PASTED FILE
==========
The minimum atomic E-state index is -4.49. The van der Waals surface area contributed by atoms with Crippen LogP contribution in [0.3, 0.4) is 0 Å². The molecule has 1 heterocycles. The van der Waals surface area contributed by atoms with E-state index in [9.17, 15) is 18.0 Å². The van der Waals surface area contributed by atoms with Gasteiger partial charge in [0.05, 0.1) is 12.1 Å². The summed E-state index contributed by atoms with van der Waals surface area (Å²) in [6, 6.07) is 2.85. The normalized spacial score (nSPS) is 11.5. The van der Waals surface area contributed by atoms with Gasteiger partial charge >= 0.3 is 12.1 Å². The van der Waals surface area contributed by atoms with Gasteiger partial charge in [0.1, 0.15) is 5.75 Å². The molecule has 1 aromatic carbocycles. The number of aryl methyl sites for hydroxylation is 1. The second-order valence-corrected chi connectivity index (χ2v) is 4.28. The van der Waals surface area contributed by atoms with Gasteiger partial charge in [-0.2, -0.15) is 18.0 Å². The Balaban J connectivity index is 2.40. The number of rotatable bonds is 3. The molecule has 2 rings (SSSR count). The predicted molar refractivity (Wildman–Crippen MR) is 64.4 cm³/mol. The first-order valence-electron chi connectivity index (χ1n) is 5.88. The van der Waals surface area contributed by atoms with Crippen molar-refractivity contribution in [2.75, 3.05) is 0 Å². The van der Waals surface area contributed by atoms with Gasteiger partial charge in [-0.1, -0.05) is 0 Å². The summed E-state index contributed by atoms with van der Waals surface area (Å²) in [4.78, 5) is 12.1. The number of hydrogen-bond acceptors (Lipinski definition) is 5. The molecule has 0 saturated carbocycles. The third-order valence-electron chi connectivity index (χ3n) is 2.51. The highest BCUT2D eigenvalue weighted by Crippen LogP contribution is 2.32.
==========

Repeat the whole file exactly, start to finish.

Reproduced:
The minimum atomic E-state index is -4.49. The van der Waals surface area contributed by atoms with Crippen LogP contribution in [0.3, 0.4) is 0 Å². The molecule has 1 heterocycles. The van der Waals surface area contributed by atoms with E-state index in [9.17, 15) is 18.0 Å². The van der Waals surface area contributed by atoms with Gasteiger partial charge in [0.05, 0.1) is 12.1 Å². The summed E-state index contributed by atoms with van der Waals surface area (Å²) in [6, 6.07) is 2.85. The normalized spacial score (nSPS) is 11.5. The van der Waals surface area contributed by atoms with Gasteiger partial charge >= 0.3 is 12.1 Å². The van der Waals surface area contributed by atoms with Gasteiger partial charge in [0.1, 0.15) is 5.75 Å². The molecule has 1 aromatic carbocycles. The number of aryl methyl sites for hydroxylation is 1. The second-order valence-corrected chi connectivity index (χ2v) is 4.28. The van der Waals surface area contributed by atoms with Gasteiger partial charge in [-0.2, -0.15) is 18.0 Å². The Balaban J connectivity index is 2.40. The number of rotatable bonds is 3. The molecule has 2 rings (SSSR count). The predicted molar refractivity (Wildman–Crippen MR) is 64.4 cm³/mol. The first-order valence-electron chi connectivity index (χ1n) is 5.88. The van der Waals surface area contributed by atoms with Crippen molar-refractivity contribution in [2.75, 3.05) is 0 Å². The van der Waals surface area contributed by atoms with Gasteiger partial charge in [-0.1, -0.05) is 0 Å². The summed E-state index contributed by atoms with van der Waals surface area (Å²) in [4.78, 5) is 12.1. The number of hydrogen-bond acceptors (Lipinski definition) is 5. The molecule has 0 saturated carbocycles. The third-order valence-electron chi connectivity index (χ3n) is 2.51. The highest BCUT2D eigenvalue weighted by Crippen LogP contribution is 2.32.